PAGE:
September 21, 2009 Update
On the 7th of July, 2009, the North Carolina Court of Appeals reversed the decision of the Pamlico County Superior Court in the case of TOWN OF ORIENTAL , plaintiff v. LACY HENRY and wife, JUDY B. HENRY, Defendants. "The Town contends," the Court said, "the trial court erred in granting summary judgment in favor of the Henrys and in not granting summary judgment in favor of the town. We agree." The court concluded its unanimous opinion as follows: "Accordingly, as there were no genuine issues of material fact as to whether the Town was the owner of the South Avenue terminus, the Town was entitled to judgment as a matter of law. We hold that the trial court erred in granting summary judgment in favor of the Henrys and in failing to grant summary judgment in favor of the Town. We thus reverse and remand this matter to the Pamlico County Superior Court with instructions to enter an order consistent with this opinion."
The Henrys petitioned the Court of Appeals for a rehearing, as was their right. The Court of Appeals denied the petition, whereupon the Henrys petitioned the North Carolina Supreme Court to grant a discretionary review of the Court of Appeals decision. That is where the matter stands.
In May, 2008, PamlicoInk published an interview with Mr. Lacy Henry. In response, I wrote the following letter to the editor of The Pamlico News:
May 21, 2008
In a recent interview, Mr. Lacy Henry seems puzzled that the Town of
There is no mystery here. The Board of Commissioners has a duty to protect the town’s assets.
Mr. Henry has a lot to say about this. Not all of it is accurate. At a hearing last New Year’s Eve in Bayboro, he told Judge Crow that he and his father before him paid taxes on the terminus of South Avenue since the early 1950’s. Public records show that is not the case. They have never paid taxes on the disputed parcel.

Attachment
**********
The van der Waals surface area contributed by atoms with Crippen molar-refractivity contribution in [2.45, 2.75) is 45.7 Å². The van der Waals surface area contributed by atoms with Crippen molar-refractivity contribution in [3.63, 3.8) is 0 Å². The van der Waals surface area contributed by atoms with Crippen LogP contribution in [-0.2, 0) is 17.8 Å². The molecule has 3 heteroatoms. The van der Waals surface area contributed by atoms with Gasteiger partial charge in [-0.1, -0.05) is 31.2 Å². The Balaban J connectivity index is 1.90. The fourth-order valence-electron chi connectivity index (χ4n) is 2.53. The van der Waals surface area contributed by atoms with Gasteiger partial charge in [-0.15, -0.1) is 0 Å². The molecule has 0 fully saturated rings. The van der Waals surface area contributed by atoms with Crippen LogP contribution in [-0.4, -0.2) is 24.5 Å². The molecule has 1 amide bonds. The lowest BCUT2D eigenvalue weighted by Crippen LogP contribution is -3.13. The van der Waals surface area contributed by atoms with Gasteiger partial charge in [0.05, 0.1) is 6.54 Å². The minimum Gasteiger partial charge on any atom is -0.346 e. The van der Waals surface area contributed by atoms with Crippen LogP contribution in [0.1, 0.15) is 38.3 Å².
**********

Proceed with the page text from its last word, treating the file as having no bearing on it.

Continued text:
In the interview, Mr. Henry recalls with nostalgia his family’s operation of a marine railway at the site. Speaking of the railway’s remaining track and winch, he says “if you move it, you will never get it back.” He also emphasizes that he holds a CAMA permit for an eight slip marina at the site, combining the town’s
From the town’s viewpoint, we know that if we lose control over the end of
If the street end remains in the town’s hands, we can build another town dock, serving as a powerful draw to the 14,000 boats per year passing up and down the ICW only two miles away. This would bring customers for all of the town’s businesses and a lot of goodwill for future business. Cruisers attracted by free docking spend money and come back. If Mr. Henry wants to preserve a piece of the town’s past and attract visitors, he can certainly find a way to pool resources and work together with the town.
The struggle between the town and Mr. Henry isn’t about the past – it’s about the future.